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Listening to Elephants

Elephant Listening Project researcher Katy Payne, in the field.
Carolyn Jensen, NPR News /
Elephant Listening Project researcher Katy Payne, in the field.
Director of Cornell's Bioacoustics Research Program, Chris Clark.
Carolyn Jensen, NPR News /
Director of Cornell's Bioacoustics Research Program, Chris Clark.

For researchers who study elephants, the basic question is: How many elephants are there?

During the 1970s and '80s — as a result of the ivory trade — Africa's total elephant population fell by more than 50 percent, from an estimated 1.3 million to 600,000. An international ban on ivory in 1989 helped some of the populations recover, but no one knows how many are left today. Perhaps as many as 300,000 elephants may live in central Africa, but the region's forests are so thick, it's hard for researchers to count them.

For National Geographic Radio Expeditions, NPR's Alex Chadwick traveled to the Central African Republic, where researchers are recording elephant gatherings at a remote clearing in order to develop a new way to monitor populations of the species.

Cornell University researcher Katy Payne believes the best way to study wildlife in dense forests is to listen for it. To test her theory and technique, she began the Elephant Listening Project. She's building an "elephant dictionary" that might help researchers learn how many elephants there are in an area, how they interact, what they're doing — and if they're reproducing.

At a clearing in the Dzanga-Sangha Dense Forest Special Reserve, her team members have deployed a series of digital recorders, powered by car batteries, that can run continuously for weeks and months. The recorders are set so they only pick up very low frequency sounds — basically elephants, wind and thunder.

Christopher Clark, director of the Biacoustics Research Program at Cornell's Lab of Ornithology, developed these "acoustic recording units", or ARUs. The recorders take in a vast amount of data that computers and researchers in the United States sort through and analyze.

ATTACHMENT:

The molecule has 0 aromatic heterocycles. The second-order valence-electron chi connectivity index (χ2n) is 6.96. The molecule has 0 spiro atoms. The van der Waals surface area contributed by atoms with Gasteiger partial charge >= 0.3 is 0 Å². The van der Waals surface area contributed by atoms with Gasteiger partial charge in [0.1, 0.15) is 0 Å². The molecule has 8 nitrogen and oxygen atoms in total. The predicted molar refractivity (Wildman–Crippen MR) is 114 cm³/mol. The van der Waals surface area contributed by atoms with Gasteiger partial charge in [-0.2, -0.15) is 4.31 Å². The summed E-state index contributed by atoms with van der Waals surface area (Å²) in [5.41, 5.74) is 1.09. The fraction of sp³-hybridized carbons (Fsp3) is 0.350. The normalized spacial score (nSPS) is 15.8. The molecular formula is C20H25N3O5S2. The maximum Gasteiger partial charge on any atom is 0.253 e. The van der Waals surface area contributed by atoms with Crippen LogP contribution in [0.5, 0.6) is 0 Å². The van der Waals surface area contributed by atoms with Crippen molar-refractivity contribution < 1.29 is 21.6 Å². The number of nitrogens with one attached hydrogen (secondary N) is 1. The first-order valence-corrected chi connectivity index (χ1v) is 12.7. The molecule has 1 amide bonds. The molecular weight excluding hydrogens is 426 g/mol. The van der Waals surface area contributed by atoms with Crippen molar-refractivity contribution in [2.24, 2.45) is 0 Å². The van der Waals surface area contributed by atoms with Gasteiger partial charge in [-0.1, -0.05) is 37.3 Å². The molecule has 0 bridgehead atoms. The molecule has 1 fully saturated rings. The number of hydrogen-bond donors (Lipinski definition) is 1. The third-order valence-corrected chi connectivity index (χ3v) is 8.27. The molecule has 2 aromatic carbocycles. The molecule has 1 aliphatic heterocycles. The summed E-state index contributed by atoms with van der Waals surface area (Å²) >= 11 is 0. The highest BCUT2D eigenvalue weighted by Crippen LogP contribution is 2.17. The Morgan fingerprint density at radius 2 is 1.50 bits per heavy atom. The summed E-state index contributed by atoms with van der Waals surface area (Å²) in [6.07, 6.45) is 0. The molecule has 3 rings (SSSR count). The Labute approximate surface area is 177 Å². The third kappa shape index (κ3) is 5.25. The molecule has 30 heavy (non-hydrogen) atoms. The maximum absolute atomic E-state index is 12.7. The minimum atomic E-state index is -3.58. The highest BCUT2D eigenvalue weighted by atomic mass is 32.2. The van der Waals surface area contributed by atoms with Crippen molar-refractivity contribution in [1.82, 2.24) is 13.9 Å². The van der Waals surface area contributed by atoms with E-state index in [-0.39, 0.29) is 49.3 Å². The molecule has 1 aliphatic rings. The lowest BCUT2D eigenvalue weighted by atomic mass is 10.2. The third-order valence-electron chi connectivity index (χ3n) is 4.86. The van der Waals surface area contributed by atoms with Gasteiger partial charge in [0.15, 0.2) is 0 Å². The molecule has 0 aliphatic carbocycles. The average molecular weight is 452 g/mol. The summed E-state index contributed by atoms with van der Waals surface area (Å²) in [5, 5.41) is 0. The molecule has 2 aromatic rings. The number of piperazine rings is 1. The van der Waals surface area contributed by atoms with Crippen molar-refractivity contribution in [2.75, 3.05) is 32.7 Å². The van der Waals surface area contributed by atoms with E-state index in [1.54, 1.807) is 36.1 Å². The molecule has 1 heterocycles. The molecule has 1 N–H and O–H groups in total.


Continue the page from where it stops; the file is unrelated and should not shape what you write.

The other part of the dictionary involves the work of Wildlife Conservation Society researcher Andrea Turkalo. She's lived among and studied the social behavior of Dzanga's elephants for a dozen years. Payne's idea is to join Cornell's acoustic techniques and technology with Turkalo's deep knowledge of certain forest elephants to learn what their calls mean.

But much to the researchers' alarm, those who want to resume hunting elephants for ivory may seize on the Elephant Listening Project's research as a way to demonstrate that the populations may be large and healthy enough to easily sustain a hunt.

"They hope that we can say, well, it's now easy to monitor elephants everywhere, so you might as well go ahead and hunt a few and we'll see what the trends look like," Payne explains to Alex Chadwick.

In Santiago, Chile, delegates are gathering for a conference that will consider whether to lift the ivory ban. Some 160 nations belong to CITES, the Convention on International Trade in Endangered Species. Five African nations — Botswana, Namibia, South Africa, Zambia and Zimbabwe — have put together a proposal to sell stockpiled elephant ivory, with subsequent annual quotas. Meanwhile, two other nations, Kenya and India, are calling for a tightening on the current ivory ban by moving elephants to the most protected CITES status.

Payne is in Santiago this weekend for the CITES meeting, fighting efforts to legalize the ivory trade.

"Conservation is what I care most about in this whole world," says Payne.

It's a terrible irony that people would attempt to cite her work to justify hunting elephants, Chadwick remarks during their interview.

"Right," she replies. "I'm afraid of it."

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Alex Chadwick
For more than 30 years, Alex Chadwick has been bringing the world to NPR listeners as an NPR News producer, program host and currently senior correspondent. He's reported from every continent except Antarctica.